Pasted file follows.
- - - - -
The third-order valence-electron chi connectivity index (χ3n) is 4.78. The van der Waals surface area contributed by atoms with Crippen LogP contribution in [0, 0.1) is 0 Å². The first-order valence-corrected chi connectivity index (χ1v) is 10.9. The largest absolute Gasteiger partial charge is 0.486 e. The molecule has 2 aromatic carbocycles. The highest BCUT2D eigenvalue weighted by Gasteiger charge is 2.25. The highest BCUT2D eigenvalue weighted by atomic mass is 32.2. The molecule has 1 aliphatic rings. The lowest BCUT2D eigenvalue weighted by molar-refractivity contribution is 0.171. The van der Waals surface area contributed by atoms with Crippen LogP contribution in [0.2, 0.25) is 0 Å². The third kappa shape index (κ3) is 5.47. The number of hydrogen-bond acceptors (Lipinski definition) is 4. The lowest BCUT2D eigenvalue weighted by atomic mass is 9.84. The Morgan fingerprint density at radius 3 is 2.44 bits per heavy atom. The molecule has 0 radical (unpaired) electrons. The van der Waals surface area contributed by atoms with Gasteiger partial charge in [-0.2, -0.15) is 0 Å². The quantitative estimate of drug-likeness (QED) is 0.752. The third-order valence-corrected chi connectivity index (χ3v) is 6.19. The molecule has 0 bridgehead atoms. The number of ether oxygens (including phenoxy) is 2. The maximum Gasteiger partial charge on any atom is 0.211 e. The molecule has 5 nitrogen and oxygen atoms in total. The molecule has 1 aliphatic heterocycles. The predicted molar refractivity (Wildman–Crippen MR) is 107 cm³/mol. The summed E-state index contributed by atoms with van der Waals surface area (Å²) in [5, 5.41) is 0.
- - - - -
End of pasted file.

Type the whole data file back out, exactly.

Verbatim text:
The third-order valence-electron chi connectivity index (χ3n) is 4.78. The van der Waals surface area contributed by atoms with Crippen LogP contribution in [0, 0.1) is 0 Å². The first-order valence-corrected chi connectivity index (χ1v) is 10.9. The largest absolute Gasteiger partial charge is 0.486 e. The molecule has 2 aromatic carbocycles. The highest BCUT2D eigenvalue weighted by Gasteiger charge is 2.25. The highest BCUT2D eigenvalue weighted by atomic mass is 32.2. The molecule has 1 aliphatic rings. The lowest BCUT2D eigenvalue weighted by molar-refractivity contribution is 0.171. The van der Waals surface area contributed by atoms with Crippen LogP contribution in [0.2, 0.25) is 0 Å². The third kappa shape index (κ3) is 5.47. The number of hydrogen-bond acceptors (Lipinski definition) is 4. The lowest BCUT2D eigenvalue weighted by atomic mass is 9.84. The Morgan fingerprint density at radius 3 is 2.44 bits per heavy atom. The molecule has 0 radical (unpaired) electrons. The van der Waals surface area contributed by atoms with Gasteiger partial charge in [-0.2, -0.15) is 0 Å². The quantitative estimate of drug-likeness (QED) is 0.752. The third-order valence-corrected chi connectivity index (χ3v) is 6.19. The molecule has 0 bridgehead atoms. The number of ether oxygens (including phenoxy) is 2. The maximum Gasteiger partial charge on any atom is 0.211 e. The molecule has 5 nitrogen and oxygen atoms in total. The molecule has 1 aliphatic heterocycles. The predicted molar refractivity (Wildman–Crippen MR) is 107 cm³/mol. The summed E-state index contributed by atoms with van der Waals surface area (Å²) in [5, 5.41) is 0.